Delta will be hosting a public information meeting on the Southlands development application next week.
Things have been quiet for a while on the controversial proposal as the Century Group has worked behind the scenes to provide more information to the municipal planning department.
That all changed earlier this month when the Tsawwassen-based development company issued a press release outlining a series of dates in which the public will have a chance to voice their opinion.
Delta CAO George Harvie confirmed that dates for a public information meeting, preliminary consideration from Delta council and a public hearing had tentatively been set.
A date has now been finalized for the public information meeting, which is scheduled for Thursday, May 30 from 3 to 8: 30 p.m. at the South Delta Recreation Centre.
The drop-in format will provide an opportunity to view display boards with details about the application. Civic staff will also be on hand to answer questions.
Following that meeting council will consider whether to give the application preliminary approval, although a date hasn't been set for that vote. If approved, the proposal would go to a public hearing.
The Century release had the dates of that public hearing as Sept. 10 and 11, but the hearing likely won't occur until later this fall.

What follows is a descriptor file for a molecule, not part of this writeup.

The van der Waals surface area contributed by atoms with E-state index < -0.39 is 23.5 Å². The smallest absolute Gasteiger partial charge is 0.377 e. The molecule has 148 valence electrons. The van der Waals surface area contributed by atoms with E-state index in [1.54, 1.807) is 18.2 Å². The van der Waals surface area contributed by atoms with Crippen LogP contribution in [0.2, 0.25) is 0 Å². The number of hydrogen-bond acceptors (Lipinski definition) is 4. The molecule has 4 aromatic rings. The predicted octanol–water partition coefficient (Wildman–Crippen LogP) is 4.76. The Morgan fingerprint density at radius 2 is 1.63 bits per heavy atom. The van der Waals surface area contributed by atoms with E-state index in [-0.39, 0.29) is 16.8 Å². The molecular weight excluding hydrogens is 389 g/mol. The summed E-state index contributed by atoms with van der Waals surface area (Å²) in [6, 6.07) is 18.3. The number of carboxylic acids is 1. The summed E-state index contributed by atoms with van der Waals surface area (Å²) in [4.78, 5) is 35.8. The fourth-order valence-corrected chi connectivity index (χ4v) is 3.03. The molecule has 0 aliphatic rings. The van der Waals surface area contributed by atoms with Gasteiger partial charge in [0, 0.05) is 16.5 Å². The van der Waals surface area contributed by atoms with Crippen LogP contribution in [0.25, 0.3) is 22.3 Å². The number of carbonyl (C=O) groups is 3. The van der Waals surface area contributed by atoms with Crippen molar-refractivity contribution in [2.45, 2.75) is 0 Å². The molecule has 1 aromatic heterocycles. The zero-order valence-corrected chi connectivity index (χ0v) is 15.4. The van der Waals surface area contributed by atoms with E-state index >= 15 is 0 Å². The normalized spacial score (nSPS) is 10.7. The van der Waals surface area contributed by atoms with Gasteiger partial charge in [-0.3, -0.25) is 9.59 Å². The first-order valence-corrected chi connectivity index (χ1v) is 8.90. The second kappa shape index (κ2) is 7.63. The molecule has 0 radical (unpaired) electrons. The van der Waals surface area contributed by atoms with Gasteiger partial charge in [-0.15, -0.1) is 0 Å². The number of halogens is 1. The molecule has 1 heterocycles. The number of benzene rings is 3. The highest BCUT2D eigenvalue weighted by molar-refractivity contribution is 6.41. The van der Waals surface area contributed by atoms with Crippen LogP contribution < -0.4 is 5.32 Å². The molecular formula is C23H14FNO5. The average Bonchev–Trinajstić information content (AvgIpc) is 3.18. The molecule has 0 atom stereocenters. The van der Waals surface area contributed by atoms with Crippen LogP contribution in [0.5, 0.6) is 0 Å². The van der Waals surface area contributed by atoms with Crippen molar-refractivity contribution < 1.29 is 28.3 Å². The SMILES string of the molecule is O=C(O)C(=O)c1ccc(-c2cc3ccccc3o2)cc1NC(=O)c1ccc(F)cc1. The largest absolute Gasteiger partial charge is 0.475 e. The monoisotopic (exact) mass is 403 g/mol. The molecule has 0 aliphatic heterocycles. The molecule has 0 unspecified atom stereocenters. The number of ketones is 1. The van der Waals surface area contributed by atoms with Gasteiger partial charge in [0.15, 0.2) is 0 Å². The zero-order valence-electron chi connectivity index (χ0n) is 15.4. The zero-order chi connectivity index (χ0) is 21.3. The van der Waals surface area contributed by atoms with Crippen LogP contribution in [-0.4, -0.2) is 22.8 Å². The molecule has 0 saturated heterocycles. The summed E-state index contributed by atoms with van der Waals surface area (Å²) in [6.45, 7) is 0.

If a municipal by-election is needed to fill Scott Hamilton's seat, it will likely be held in early October, with the Southlands hearing later that month.
The Century Group is proposing to develop the 536-acre Southlands with housing on 20 per cent, while handing the remaining 80 per cent to Delta. Much of that land would be used for farming, with the necessary upgrades to make it possible paid for by Century.
The rezoning involves the construction of 950 units in various forms and densities over a 15-year period. The proposal also includes a market square.
Company president Sean Hodgins said Delta residents haven't had an opportunity to formally consider the plan for the Southlands and the role it can play in producing community benefits.
The last public hearing held concerning the Southlands was for another developer's application more than 24 years ago, he noted.
Meantime, Southlands the Facts is urging residents to show up at the upcoming public information meeting and ask a series of tough questions. Some of the issues the group wants raised include traffic, flood-proofing and the loss of farmland.
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